ColdFusion, WDDX, and Flash (Page 7 of 8)

THE FLASH SIDE (Continued)

Let's skip a couple of lines of code (don't worry we'll come back to them) and look at the line converter = new WDDX();. This line of code creates an instance of the WDDX class defined in wddx.as. We create a new XML object on the next line of code. The XML() class is inherent to Flash and not something defined in the wddx.as file. As I mentioned earlier, any whitespace (newlines, carriage returns, tabs, spaces etc.) can foul up our successful parsing of the XML we have read in. Because of this, and as a safety precaution, we tell our XML object (myXML) to ignore any whitespace found in our WDDX packet. myXML.onLoad = loaded; tells Flash to call the "loaded" function as soon as our XML is read from the ColdFusion output. The last line is a biggie. Simple as it is, this is the line of code that tells Flash to call our ColdFusion template retrieving our database information. The CF template writes the WDDX packet to the screen. The packet is then copied into our XML object "myXML". Finally, our loaded function is executed so let's take a look at what it does.

The first line of the function if (valid) says: "If the myXML object has been loaded (via the onLoad event) then execute the following code." _root.queryResults = _root.converter.deserialize(this) deserializes our WDDX packet into an array. The code that follows is what pulls the FIRST employee out of our queryResults array. There is one line of code for each variable assignment using the getField function defined in wddx.as. The string to the left of the equals operator is the variable we are using to store our database information. (Hence why we named our dynamic text fields the same as we are naming these variables) The string to the right of the equals sign (in the case of the EmployeeID) says: "Go to the queryResults array (where our data now resides) and get the FIRST (donated by the 0) value of the variable EmployeeID." This stores the first EmployeeID returned from our ColdFusion query in the _root.EmployeeID variable. The rest of the lines perform the same task with the other column names. As an additional example: say you wanted to grab the last name of the fourth employee. You would write the following code: _root.LastName.text = _root.queryResults.getField(3, "LastName");. Pretty simple.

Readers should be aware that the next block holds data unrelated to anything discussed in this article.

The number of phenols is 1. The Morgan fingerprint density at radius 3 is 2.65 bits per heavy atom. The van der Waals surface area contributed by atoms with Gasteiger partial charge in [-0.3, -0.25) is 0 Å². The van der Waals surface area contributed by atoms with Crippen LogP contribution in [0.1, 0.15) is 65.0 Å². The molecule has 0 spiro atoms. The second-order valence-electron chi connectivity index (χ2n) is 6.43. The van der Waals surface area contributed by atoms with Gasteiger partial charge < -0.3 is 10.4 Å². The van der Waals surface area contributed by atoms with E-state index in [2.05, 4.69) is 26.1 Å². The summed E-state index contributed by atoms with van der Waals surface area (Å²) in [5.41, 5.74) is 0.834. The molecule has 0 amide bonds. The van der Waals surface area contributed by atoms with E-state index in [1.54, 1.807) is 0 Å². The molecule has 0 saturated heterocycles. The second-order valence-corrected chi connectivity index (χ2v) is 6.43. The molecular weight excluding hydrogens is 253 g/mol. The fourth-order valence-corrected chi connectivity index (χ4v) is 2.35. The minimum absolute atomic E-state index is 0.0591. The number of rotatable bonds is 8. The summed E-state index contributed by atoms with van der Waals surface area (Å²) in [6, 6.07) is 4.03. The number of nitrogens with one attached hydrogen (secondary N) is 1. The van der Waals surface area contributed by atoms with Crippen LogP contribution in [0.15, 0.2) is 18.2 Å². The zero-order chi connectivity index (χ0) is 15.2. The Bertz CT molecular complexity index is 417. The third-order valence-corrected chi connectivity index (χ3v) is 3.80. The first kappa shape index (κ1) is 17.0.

Writing more ActionScript code and using more of the functions in the wddx.as file you could create a movie in which all the employees were displayed one per page. Next and previous buttons would allow the user to navigate through all the employees in the database. The possibilities are really limitless! Wow, we're done. So what does the Flash movie look like when published?